Art Nouveau 1890 – 1914
The Art Nouveau or ‘New Art’ movement heralded perhaps one of the most exciting departures from mainstream fashion in the history of the creative arts. In many ways Art Nouveau was a response to the Industrial Revolution.
A wave of technological progress had spread across Western Europe, embracing the aesthetic possibilities of new materials using machines that could produce and reproduce to extravagantly high degrees of precision, and even more important, opening a commercial market for the masses. It was a time when ordinary people could expect to own things, and how better to celebrate than through the ownership of art, textiles and jewellery.
Jewellery was one of the most successful, and the purest expression of the Art Nouveau style. It was sensuous, organic, and inventive. The joy for the freedom of expression quickly took hold and in Paris, Belgium and London collections of jewellery went on display characterised by a sense of freedom.
It was a Frenchman, Siegfried Bing who opened the first Gallery in Paris displaying Art Nouveau. Tiffany designed glassware, jewellery and ceramics, and was soon joined by artisans such as Louis Bonnier, Frank Brangwyn and Edouard Viuillard, whilst our own William Morris displayed his furnishings. The world of fashion soon picked up the ‘new look’ and copies went on sale throughout Europe.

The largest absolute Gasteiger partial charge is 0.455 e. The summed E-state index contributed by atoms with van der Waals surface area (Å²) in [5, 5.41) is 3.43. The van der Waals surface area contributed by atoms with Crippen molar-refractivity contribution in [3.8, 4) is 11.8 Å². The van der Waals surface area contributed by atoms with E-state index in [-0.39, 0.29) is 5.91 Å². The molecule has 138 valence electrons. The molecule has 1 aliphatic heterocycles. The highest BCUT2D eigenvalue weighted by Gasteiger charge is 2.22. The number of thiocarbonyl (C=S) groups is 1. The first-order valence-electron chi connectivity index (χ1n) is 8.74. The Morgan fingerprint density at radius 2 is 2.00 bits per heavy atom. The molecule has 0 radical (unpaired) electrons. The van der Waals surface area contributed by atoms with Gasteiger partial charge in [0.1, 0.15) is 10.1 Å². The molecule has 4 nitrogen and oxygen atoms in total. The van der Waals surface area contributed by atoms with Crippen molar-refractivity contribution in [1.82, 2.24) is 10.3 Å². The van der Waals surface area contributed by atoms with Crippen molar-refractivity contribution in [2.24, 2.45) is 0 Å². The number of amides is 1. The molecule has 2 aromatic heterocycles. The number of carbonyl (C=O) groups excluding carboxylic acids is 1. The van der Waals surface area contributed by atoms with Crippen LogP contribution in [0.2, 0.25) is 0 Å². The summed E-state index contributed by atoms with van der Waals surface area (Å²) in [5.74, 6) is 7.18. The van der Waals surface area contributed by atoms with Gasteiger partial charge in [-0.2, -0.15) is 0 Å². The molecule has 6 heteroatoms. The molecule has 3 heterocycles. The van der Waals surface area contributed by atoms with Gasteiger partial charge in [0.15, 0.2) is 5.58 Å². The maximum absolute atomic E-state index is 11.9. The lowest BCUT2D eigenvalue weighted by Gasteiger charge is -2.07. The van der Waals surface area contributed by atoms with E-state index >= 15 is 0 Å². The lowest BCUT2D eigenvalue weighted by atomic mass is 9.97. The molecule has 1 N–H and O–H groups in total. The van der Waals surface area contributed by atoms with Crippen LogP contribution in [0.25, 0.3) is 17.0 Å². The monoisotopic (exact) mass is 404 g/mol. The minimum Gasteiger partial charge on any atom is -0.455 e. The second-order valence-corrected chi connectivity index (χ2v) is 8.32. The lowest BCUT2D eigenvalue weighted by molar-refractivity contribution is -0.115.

Items of fine jewellery, often shaped in the flowing signature of the S curve, became the rage, everyone wanted to own a brooch, or pair of earrings made in the ‘new style’. Necklaces were produced with beautifully crafted pendants, designed to make the center piece of an outfit, hair combs and hatpins became essential and extravagant ornamental additions to hats and elaborate hairstyles, belt buckles, tiaras, diadems and theatrical headpieces gave a freedom to artists and wearer, giving full rein to the imagination and creative talents.
Perhaps the most exciting aspect of the new age in jewellery making was the materials used. Apart from the traditional and expensive silver, gold and diamonds which really were confined to the rich, ordinary people could now buy exquisite pieces crafted from semi precious stones such as moonstones. Opal, coral, mother of pearl, freshwater pearls, tortoise shell, ivory and horn, but also copper, crystal and carved glass. Perhaps the most distinctive and inspiring work came from the new and exciting use of enameling techniques.
Craftsmen using gold wire to form partitions into which coloured enamel is poured produced elaborate and colourful designs of flowers, butterflies and even colourful insects. Whilst the early Egyptians began the art of enameling, it was perfected by the Russian Jeweller Karl Faberge, and examples of his work are on display at the Victoria and Albert Museum in London.
The freedom of expression which characterised the Art Nouveau movement is a feature of today’s fashion. Individuals still enjoy expressing themselves through jewellery. With the wonderful range of subtle or expressive reproductions designed and crafted by our team, you can compliment any outfit.
Choose from our magnificent range of rings, necklaces, pendants, earrings, bracelet’s, and enjoy a whole new look celebrating the artistic freedom first enjoyed by the innovative artists of the early 20th century.